Paul knows with great confidence – so much that what he’s doing is of God that he refuses to ask for payment for it. Satisfaction is his payment. He has no choice.
Wow – That must be a good feeling! Satisfaction guaranteed!
Something to think about today as you scurry about trying to make the best of your time. What would God have you doing…
I’m reading out of the New Living Translation and I love how this chapter opens. You can really get a sense of Paul’s concern (and love) for the church at Corinth. His leadership and wisdom come pouring out in this chapter. Look how Paul addresses the church:
1 Now let’s talk about food that has been sacrificed to idols. You think that everyone should agree with your perfect knowledge. While knowledge may make us feel important, it is love that really builds up the church. 2 Anyone who claims to know all the answers doesn’t really know very much. 3 But the person who loves God is the one God knows and cares for.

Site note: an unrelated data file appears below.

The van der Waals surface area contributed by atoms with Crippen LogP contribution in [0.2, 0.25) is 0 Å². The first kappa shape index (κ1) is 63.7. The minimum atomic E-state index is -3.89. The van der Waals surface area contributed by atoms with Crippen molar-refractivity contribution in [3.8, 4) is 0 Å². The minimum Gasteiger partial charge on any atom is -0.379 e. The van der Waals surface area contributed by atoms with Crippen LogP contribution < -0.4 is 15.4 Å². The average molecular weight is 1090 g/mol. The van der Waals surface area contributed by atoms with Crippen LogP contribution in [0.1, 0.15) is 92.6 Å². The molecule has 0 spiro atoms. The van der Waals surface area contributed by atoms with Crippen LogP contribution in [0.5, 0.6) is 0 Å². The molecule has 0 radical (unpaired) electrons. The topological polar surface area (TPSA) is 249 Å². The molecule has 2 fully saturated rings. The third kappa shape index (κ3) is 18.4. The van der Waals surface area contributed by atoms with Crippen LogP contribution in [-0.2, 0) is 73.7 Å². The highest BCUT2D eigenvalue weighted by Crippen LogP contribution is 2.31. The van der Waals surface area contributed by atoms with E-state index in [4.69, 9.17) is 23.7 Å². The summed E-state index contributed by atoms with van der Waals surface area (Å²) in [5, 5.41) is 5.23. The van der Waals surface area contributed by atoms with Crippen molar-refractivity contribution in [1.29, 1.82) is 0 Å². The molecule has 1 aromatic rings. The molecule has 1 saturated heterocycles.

“While knowledge may make us feel important, it is love that really builds up the church.” Wow – that preaches.
This chapter deals with those struggling with eating meat that has been sacrificed to idols. To understand a bit better, I turned to Matthew Henry’s Commentary on 1 Corinthians chapter 8. Here’s an excerpt:
… it must be observed that it was a custom among the heathens to make feasts on their sacrifices, and not only to eat themselves, but invite their friends to partake with them. These were usually kept in the temple, where the sacrifice was offered (v. 10), and, if any thing was left when the feast ended, it was usual to carry away a portion to their friends; what remained, after all, belonged to the priests, who sometimes sold it in the markets.
So – the new Christians at Corinth had a problem with eating the left-overs from the sacrifices from heathen feasts. Makes sense. But Paul’s message here is that we’re free from all that bother. The meat is just…well, meat. The gods this meat was sacrificed to do not exist. Just because some heathens, looking for a reason to party, decide to throw in a ritual or two over the food, does not change the food in any way. There is only One God, so the rituals were meaningless. So what’s the fuss?
I like how Paul explains it in verses 7 and 8: